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Murdoch faces daunting task with newspapers

With Rupert Murdoch widely reported set to cede the CEO position at 21st Century Fox (FOXA) to his son James, he faces what may could be the biggest challenge of his five-decade career: Remodeling his beloved newspapers that are a separate company called News Corp. (NWSA) into 21st Century web-based publications.

The 84-year-old reportedly resisted the idea of spinning off his papers into a separate company for years even though his top advisers urged him to do so, arguing their growth prospects were much worse than other assets such as the 2oth Century Fox film studios, Fox News Channel and the Fox broadcasting network. The split of News Corp. (which had been the name that most of the Murdoch empire had traded under) and 21st Century Fox occurred in 2013.

According to media reports, once the transition among the Murdochs is complete, James Murdoch will focus on the day-to-day management of 21st Century Fox while his brother Lachlan will be responsible for its strategic direction. The New York Times noted in 2012 that "the pay TV business is in many ways as near to James Murdoch's heart as newspapers are to his father." Murdoch's pursuit of the Wall Street Journal's parent company Dow Jones in 2007 is a case in point, given his offer for the company represented a 67 percent premium. News Corp. spokeswoman Daisy Dunlop declined to comment for this story.

News Corp.'s newspaper holdings are vast. According to News Corp.'s latest 10-K filed with the Securities & Exchange Commission, the company owns more than 120 publications in Australia, accounting for more than 59 percent of the total circulation of the country's newspapers. The company's U.K. papers, which include The Sunday Times, News of the World and The Sun, generate approximately one-third of the country's paper sales. Besides the Journal, the company's other U.S. newspaper is the New York Post, which many experts believe operates at a loss.

"Personally, I don't think it changes anything near term," said Douglas Arthur, an analyst with Huber Research Group. "There's been a lot of pressure on the management team to return cash to shareholders. They are in investment mode not in return-of-cash mode."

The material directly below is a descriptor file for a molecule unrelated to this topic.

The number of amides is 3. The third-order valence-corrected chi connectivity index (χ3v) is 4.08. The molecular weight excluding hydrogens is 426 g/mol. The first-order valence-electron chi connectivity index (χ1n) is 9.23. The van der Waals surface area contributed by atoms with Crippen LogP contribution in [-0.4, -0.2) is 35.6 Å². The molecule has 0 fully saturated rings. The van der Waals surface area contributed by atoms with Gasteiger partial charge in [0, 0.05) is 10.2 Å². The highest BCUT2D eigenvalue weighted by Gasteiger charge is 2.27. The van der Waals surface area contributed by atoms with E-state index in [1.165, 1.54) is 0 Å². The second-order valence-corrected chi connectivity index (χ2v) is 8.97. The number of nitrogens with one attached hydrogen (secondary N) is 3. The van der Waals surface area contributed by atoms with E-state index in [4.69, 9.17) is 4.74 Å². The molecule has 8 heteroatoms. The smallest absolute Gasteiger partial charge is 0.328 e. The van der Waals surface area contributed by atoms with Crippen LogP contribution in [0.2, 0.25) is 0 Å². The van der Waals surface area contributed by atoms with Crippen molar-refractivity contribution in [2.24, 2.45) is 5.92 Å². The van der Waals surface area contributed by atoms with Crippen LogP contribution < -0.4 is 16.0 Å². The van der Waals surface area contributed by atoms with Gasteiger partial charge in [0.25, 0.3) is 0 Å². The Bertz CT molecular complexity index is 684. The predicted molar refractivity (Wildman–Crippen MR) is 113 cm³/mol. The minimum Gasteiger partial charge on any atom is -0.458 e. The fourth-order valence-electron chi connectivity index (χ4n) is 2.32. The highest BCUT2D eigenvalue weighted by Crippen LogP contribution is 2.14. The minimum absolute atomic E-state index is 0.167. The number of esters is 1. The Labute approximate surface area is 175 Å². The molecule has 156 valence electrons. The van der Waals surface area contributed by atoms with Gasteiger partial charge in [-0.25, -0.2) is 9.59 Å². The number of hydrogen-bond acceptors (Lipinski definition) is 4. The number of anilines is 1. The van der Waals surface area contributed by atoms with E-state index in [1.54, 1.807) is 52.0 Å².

Indeed, News Corp. acquired romance book publisher Harlequin for $415 million last year to bolster the business at its Harper Collins publishing division. It also added heft to its digital business through its $950 million purchase of Move, Inc., now known as, in 2014.

The company's overall results, however, have lagged as has its stock price, which has slumped about seven percent since the split. Net income in the latest quarter plummeted 52 percent to $23 million, or four cents per share, as print advertising revenue plunged 12 percent. Overall revenue fell one percent to $2.06 billion.

During the three-month period that ended March 31, the company's News and Information Services business, its largest that includes the papers, reported revenue of $1.35 billion, a decline of nine percent on a year-over-year basis. The Wall Street Journal saw an 11 percent decline in advertising revenue in the quarter though the company expects a sequential improvement in the fiscal fourth quarter.

Not surprisingly, the business paper is in a cost-cutting mode. According to the Independent Association of Publisher's Employees (IAPE), the union representing some the publisher's workers, it recently announced layoffs of more than 50 workers and doesn't see better times ahead.

"We know that Mr. Murdoch isn't going to be in charge of News Corp. forever and ever but I don't know whether these days we look that far ahead," said Tim Martell, the union's executive director, in an email. "The restructuring, the layoffs - it's the one constant that we live with at Dow Jones."

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